Abu Dhabi: Stargazers in the UAE will have the chance to watch this year’s final meteor shower when it peaks on the nights of December 22-23 with up to 10 meteors per hour expected to streak across the night sky.
Radiating from the Ursid Constellation — after which it is named — the Ursid meteor shower is a result of debris entering the earth’s atmosphere from Comet Tuttle. While not as prolific as this month’s earlier Geminid meteor shower, which featured as many as 120-160 meteors per hour, the Ursid shower still promises sky gazers an entertaining space show to close out the year.
“As a space enthusiast and astronomer I get a big thrill from meteor showers, they’re amazing to watch when you’re in the middle of the desert and you see these fireballs moving across the sky in a flash of a second,” said Andy Palado, one of the co-founders of Al Sadeem Astronomy, with the group having its very own space observatory — the first in Abu Dhabi — to watch the show from.
“The space observatory will be witnessing the event from the evening of December 22 all the way into the early hours of December 23, so basically from 10pm to 3am. We will be taking pictures from our telescope feed as well as videos that we will post on our social media accounts,” he added.
“There will be around 10 meteors per hour, they will vary in their brightness with some being more dim than others. I’ll be there with the telescope and our cameras to make sure we capture them all,” Palado explained.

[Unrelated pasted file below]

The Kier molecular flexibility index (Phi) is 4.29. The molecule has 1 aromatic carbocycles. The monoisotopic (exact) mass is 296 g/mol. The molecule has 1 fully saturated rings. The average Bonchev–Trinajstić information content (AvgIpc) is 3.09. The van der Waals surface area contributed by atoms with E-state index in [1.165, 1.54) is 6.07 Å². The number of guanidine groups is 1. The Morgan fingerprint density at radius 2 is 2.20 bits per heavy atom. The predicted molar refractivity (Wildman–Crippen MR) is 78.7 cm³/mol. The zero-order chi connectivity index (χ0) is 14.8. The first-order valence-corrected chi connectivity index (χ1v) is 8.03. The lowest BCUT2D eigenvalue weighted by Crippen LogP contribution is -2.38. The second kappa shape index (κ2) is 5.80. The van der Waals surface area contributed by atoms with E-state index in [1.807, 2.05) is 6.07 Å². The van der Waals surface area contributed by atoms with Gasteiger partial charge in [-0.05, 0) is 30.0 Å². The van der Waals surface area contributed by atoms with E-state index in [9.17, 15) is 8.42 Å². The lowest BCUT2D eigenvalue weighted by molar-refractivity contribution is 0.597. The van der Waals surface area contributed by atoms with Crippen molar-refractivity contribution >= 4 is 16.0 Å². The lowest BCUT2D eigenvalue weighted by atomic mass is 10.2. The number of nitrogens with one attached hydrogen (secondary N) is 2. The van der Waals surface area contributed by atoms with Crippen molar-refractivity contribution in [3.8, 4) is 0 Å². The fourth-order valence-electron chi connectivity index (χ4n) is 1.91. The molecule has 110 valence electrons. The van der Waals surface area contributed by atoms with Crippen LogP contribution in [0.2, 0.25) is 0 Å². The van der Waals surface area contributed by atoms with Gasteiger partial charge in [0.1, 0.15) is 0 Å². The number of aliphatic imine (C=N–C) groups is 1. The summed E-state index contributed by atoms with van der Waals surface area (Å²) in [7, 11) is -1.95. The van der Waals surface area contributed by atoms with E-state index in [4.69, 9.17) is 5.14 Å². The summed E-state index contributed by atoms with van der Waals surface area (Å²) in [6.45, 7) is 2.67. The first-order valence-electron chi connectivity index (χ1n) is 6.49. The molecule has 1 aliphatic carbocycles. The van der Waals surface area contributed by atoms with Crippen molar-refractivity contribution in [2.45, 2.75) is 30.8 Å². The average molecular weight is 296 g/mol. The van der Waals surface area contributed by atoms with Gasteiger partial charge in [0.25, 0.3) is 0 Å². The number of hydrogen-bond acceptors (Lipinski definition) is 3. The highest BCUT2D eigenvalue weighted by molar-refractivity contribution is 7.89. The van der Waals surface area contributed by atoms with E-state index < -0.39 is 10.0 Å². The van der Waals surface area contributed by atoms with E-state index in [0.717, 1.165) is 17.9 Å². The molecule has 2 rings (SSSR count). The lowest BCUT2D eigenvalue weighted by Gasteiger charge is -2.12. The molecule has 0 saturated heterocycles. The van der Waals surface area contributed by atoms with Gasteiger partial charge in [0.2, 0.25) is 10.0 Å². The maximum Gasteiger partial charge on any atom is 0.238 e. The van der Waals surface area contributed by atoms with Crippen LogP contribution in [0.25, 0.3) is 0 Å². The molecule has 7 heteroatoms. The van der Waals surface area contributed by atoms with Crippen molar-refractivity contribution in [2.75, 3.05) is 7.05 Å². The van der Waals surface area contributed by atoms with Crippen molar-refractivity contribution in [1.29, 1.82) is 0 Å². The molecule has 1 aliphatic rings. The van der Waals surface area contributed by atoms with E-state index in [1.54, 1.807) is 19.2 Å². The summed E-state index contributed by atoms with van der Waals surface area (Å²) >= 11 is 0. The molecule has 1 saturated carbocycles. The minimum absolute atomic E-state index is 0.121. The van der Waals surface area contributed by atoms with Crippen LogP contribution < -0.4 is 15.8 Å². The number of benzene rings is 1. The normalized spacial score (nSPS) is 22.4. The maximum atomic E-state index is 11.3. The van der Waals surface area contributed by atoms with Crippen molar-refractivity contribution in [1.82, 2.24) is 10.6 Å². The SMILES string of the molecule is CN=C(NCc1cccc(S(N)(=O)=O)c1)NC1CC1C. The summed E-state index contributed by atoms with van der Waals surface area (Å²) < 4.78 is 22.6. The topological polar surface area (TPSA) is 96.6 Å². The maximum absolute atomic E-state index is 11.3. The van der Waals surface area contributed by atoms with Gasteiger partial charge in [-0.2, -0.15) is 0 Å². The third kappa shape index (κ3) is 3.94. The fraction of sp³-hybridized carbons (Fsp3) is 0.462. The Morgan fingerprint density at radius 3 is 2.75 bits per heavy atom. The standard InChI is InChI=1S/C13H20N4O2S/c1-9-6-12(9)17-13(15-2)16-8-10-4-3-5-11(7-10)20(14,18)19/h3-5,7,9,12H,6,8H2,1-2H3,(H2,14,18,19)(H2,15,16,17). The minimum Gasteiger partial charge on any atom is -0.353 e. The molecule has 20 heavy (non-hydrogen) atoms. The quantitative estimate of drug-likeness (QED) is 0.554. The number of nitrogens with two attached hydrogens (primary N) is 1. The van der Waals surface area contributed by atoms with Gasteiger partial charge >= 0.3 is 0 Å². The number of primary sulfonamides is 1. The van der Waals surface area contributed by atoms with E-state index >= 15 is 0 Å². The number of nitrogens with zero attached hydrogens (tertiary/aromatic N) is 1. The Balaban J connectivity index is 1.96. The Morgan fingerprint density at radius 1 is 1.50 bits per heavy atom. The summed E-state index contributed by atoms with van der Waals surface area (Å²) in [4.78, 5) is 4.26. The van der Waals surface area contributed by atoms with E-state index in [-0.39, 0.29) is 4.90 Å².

“The space observatory has become a hub for astronomy, we’re always watching and recording space events, whether they are meteor showers, eclipses, or any other type of celestial activities,” he said.
Palado said that space enthusiasts are welcome to visit the space observatory to watch the meteor shower, with the observatory’s location providing an ideal spot to properly view the meteors.
“If people want to come they can contact us and let us know. We had 300 visitors at the space observatory for the Geminid meteor show. We’re not expecting such a big audience this time because the number of meteors per hour is much less for this event.”
The year’s final major space event will cap a busy year for the astronomy group, which has seen thousands of visitors to its space observatory over the past year.
“The space observatory had over 3,000 visitors so far in 2018, and we are expecting bigger numbers in 2019 as more people learn about us. What’s really made us proud is the large number of schoolchildren that have come to the observatory as part of organised school trips.
“One of our main goals is to be an educational platform for the community, especially for young children. We want to encourage an interest in astronomy and space science with the younger generation,” he added.
“Having a space observatory gives a huge boost to our efforts, because people can come and visit and get the chance to see space like never before, and this generates a lot of interest. There’s an organised place for them to go to now whenever there’s any major space event happening — like the Ursid meteor show — and that helps to build up the astronomy community,” Palado said, reflecting positively on the Abu Dhabi space observatory and its impact.
Interested space enthusiasts can contact the group directly on their website: http://alsadeemastronomy.ae/